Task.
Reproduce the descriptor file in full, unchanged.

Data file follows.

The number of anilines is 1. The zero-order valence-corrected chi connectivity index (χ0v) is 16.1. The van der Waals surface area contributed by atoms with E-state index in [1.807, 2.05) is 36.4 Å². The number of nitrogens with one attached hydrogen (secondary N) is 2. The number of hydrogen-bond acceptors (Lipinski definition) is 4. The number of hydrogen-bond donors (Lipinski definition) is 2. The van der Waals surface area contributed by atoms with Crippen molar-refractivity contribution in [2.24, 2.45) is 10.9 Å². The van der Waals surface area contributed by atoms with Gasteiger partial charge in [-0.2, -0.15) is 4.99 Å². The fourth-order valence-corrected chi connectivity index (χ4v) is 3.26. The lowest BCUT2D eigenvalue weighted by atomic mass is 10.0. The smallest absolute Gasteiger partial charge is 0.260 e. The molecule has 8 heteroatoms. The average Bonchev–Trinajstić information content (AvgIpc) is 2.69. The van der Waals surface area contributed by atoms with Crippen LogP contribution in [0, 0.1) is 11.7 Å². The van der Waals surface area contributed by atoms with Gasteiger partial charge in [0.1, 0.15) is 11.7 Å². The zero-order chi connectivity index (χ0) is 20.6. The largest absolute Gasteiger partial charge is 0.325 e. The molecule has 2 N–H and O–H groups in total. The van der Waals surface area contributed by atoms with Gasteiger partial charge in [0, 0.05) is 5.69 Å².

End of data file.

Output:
The number of anilines is 1. The zero-order valence-corrected chi connectivity index (χ0v) is 16.1. The van der Waals surface area contributed by atoms with E-state index in [1.807, 2.05) is 36.4 Å². The number of nitrogens with one attached hydrogen (secondary N) is 2. The number of hydrogen-bond acceptors (Lipinski definition) is 4. The number of hydrogen-bond donors (Lipinski definition) is 2. The van der Waals surface area contributed by atoms with Crippen molar-refractivity contribution in [2.24, 2.45) is 10.9 Å². The van der Waals surface area contributed by atoms with Gasteiger partial charge in [-0.2, -0.15) is 4.99 Å². The fourth-order valence-corrected chi connectivity index (χ4v) is 3.26. The lowest BCUT2D eigenvalue weighted by atomic mass is 10.0. The smallest absolute Gasteiger partial charge is 0.260 e. The molecule has 8 heteroatoms. The average Bonchev–Trinajstić information content (AvgIpc) is 2.69. The van der Waals surface area contributed by atoms with Crippen LogP contribution in [0, 0.1) is 11.7 Å². The van der Waals surface area contributed by atoms with Gasteiger partial charge in [0.1, 0.15) is 11.7 Å². The zero-order chi connectivity index (χ0) is 20.6. The largest absolute Gasteiger partial charge is 0.325 e. The molecule has 2 N–H and O–H groups in total. The van der Waals surface area contributed by atoms with Gasteiger partial charge in [0, 0.05) is 5.69 Å².